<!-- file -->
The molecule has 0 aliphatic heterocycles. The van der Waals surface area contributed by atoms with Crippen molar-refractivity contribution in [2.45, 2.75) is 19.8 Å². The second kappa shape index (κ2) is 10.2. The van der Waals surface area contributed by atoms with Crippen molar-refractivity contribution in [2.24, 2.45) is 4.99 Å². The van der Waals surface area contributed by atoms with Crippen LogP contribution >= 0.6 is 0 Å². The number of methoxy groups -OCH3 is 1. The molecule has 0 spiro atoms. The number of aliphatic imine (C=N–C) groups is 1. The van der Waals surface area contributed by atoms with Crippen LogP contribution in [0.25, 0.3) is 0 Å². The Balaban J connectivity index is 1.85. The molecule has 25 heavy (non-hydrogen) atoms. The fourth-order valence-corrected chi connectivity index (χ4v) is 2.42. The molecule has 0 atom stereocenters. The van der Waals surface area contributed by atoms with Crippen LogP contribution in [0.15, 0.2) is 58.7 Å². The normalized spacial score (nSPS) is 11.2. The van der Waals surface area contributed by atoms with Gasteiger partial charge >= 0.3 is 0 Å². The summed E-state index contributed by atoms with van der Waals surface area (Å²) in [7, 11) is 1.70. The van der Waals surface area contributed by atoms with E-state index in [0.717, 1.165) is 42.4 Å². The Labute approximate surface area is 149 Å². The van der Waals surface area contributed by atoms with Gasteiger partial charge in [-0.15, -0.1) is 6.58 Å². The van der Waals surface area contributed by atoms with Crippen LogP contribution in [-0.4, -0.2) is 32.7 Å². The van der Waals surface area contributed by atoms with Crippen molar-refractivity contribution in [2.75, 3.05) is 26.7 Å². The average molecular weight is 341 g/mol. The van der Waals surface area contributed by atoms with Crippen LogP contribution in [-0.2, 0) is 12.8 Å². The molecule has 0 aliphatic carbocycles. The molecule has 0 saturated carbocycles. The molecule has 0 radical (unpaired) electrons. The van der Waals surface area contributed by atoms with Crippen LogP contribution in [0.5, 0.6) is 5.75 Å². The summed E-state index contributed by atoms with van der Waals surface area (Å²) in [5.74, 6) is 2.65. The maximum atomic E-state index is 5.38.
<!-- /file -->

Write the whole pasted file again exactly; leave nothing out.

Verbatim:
The molecule has 0 aliphatic heterocycles. The van der Waals surface area contributed by atoms with Crippen molar-refractivity contribution in [2.45, 2.75) is 19.8 Å². The second kappa shape index (κ2) is 10.2. The van der Waals surface area contributed by atoms with Crippen molar-refractivity contribution in [2.24, 2.45) is 4.99 Å². The van der Waals surface area contributed by atoms with Crippen LogP contribution >= 0.6 is 0 Å². The number of methoxy groups -OCH3 is 1. The molecule has 0 spiro atoms. The number of aliphatic imine (C=N–C) groups is 1. The van der Waals surface area contributed by atoms with Crippen LogP contribution in [0.25, 0.3) is 0 Å². The Balaban J connectivity index is 1.85. The molecule has 25 heavy (non-hydrogen) atoms. The fourth-order valence-corrected chi connectivity index (χ4v) is 2.42. The molecule has 0 atom stereocenters. The van der Waals surface area contributed by atoms with Crippen LogP contribution in [0.15, 0.2) is 58.7 Å². The normalized spacial score (nSPS) is 11.2. The van der Waals surface area contributed by atoms with Gasteiger partial charge >= 0.3 is 0 Å². The summed E-state index contributed by atoms with van der Waals surface area (Å²) in [7, 11) is 1.70. The van der Waals surface area contributed by atoms with E-state index in [0.717, 1.165) is 42.4 Å². The Labute approximate surface area is 149 Å². The van der Waals surface area contributed by atoms with Gasteiger partial charge in [-0.15, -0.1) is 6.58 Å². The van der Waals surface area contributed by atoms with Crippen LogP contribution in [-0.4, -0.2) is 32.7 Å². The van der Waals surface area contributed by atoms with Crippen molar-refractivity contribution in [2.75, 3.05) is 26.7 Å². The average molecular weight is 341 g/mol. The van der Waals surface area contributed by atoms with Crippen LogP contribution in [-0.2, 0) is 12.8 Å². The molecule has 0 aliphatic carbocycles. The molecule has 0 saturated carbocycles. The molecule has 0 radical (unpaired) electrons. The van der Waals surface area contributed by atoms with Crippen LogP contribution in [0.5, 0.6) is 5.75 Å². The summed E-state index contributed by atoms with van der Waals surface area (Å²) in [5.74, 6) is 2.65. The maximum atomic E-state index is 5.38.